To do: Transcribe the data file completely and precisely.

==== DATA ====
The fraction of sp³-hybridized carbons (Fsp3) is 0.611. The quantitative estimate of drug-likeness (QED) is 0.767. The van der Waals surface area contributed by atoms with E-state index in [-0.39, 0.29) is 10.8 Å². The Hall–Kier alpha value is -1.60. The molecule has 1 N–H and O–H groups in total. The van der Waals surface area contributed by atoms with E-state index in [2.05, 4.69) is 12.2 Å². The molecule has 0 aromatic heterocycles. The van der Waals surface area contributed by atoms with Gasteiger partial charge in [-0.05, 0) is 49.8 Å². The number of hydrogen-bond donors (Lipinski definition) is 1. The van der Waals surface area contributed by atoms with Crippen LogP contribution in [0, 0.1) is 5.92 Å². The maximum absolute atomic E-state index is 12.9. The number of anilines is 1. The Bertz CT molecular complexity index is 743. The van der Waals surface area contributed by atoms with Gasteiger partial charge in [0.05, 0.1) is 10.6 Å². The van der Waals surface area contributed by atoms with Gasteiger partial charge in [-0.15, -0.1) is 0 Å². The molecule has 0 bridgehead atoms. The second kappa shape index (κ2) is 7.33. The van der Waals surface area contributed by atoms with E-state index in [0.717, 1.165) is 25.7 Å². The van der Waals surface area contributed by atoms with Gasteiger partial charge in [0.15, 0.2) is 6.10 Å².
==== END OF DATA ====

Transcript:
The fraction of sp³-hybridized carbons (Fsp3) is 0.611. The quantitative estimate of drug-likeness (QED) is 0.767. The van der Waals surface area contributed by atoms with E-state index in [-0.39, 0.29) is 10.8 Å². The Hall–Kier alpha value is -1.60. The molecule has 1 N–H and O–H groups in total. The van der Waals surface area contributed by atoms with E-state index in [2.05, 4.69) is 12.2 Å². The molecule has 0 aromatic heterocycles. The van der Waals surface area contributed by atoms with Gasteiger partial charge in [-0.05, 0) is 49.8 Å². The number of hydrogen-bond donors (Lipinski definition) is 1. The van der Waals surface area contributed by atoms with Crippen LogP contribution in [0, 0.1) is 5.92 Å². The maximum absolute atomic E-state index is 12.9. The number of anilines is 1. The Bertz CT molecular complexity index is 743. The van der Waals surface area contributed by atoms with Gasteiger partial charge in [0.05, 0.1) is 10.6 Å². The van der Waals surface area contributed by atoms with Gasteiger partial charge in [-0.15, -0.1) is 0 Å². The molecule has 0 bridgehead atoms. The second kappa shape index (κ2) is 7.33. The van der Waals surface area contributed by atoms with E-state index in [0.717, 1.165) is 25.7 Å². The van der Waals surface area contributed by atoms with Gasteiger partial charge in [0.15, 0.2) is 6.10 Å².